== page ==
Trump puts extra skinny into his 'skinny
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[March 16, 2017]
By Roberta Rampton
WASHINGTON (Reuters) - It's not unusual for
a newly minted White House to present what's known as a "skinny budget,"
a wish-list of spending requests for Congress and some basic economic
However, President Donald Trump's first crack at the budget, released on
Thursday, took "skinny" to a new, anemic level as he laid out his plans
for boosting military spending, cutting foreign aid and slashing an
array of domestic programs.
Spreadsheets are out. Bullet points are in. Weighing in at a mere 53
pages, and containing only four slender tables, Trump's budget put very
little meat on the bones for experts hungry to dive into the details of
the new administration's fiscal policy.
That may make it the skinniest skinny budget, by far, when compared with
the 40 years of presidential budgets in transition years tracked by the
Congressional Research Service (CRS).
When President Jimmy Carter took office, his first budget document was
101 pages, the CRS said.
President George H.W. Bush's first take was 193 pages, and President
George W. Bush's was around the same length, at 207 pages.
President Bill Clinton's first budget document was 145 pages, while
President Barack Obama's initial take was a leaner 134 pages.
The difference is in focus. Trump's budget looks only at "discretionary"
programs for the year ahead, accounting for only about a third of the
It makes no assumptions about "mandatory" spending on programs like
Social Security or Medicare, says nothing about spending beyond fiscal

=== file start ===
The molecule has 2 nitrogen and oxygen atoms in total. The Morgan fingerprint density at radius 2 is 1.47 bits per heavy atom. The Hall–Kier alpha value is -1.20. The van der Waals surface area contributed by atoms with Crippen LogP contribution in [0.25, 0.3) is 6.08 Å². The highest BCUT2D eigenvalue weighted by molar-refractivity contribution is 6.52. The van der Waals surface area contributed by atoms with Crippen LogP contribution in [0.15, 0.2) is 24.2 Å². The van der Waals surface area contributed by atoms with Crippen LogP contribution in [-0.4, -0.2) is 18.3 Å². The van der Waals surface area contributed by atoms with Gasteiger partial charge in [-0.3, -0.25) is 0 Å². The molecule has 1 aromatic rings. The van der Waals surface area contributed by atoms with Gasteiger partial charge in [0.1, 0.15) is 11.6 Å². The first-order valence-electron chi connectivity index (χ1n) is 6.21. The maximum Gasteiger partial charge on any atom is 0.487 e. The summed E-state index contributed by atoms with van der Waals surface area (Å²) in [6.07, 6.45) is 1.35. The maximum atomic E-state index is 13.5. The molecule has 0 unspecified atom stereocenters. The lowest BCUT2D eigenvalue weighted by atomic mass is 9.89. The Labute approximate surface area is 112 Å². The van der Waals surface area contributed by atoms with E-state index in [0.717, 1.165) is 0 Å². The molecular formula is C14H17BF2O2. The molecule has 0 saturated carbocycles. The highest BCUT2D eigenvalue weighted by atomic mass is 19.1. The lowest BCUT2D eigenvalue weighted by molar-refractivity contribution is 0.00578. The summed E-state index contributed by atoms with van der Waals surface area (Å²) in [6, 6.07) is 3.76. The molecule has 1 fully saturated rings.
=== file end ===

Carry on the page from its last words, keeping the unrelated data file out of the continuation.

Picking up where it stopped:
2018, and gives no projections about how promised tax cuts and
infrastructure spending might affect the nation's bottom line.
"This is a budget blueprint, not a complete budget," said Trump's budget
director Mick Mulvaney, ahead of its release, promising a full buffet of
data, forecasts, and details in the full budget in mid-May
[to top of second column]
President Donald Trump speaks to reporters aboard Air Force One as
they approach Joint Base Andrews, Maryland, U.S. March 15, 2017.
To be sure, budget experts were not expecting a hefty document. The
Trump administration had hinted it would be on the thin side of
"It could be emaciated," Robert Bixby, executive director of the
Concord Coalition, a non-partisan budget reform advocacy group, said
in an interview on Tuesday.
"At some point, you've got to put your cards on the table, and show
some numbers," Bixby said.
Kenneth Baer, a former associate director in Obama's Office of
Management and Budget, said an overly skinny budget would make it
hard to interpret how the Trump administration would spend
"It's sort of like building a house, but only putting up the front
door," Baer said.
(Reporting by Roberta Rampton; Editing by Paul Tait)
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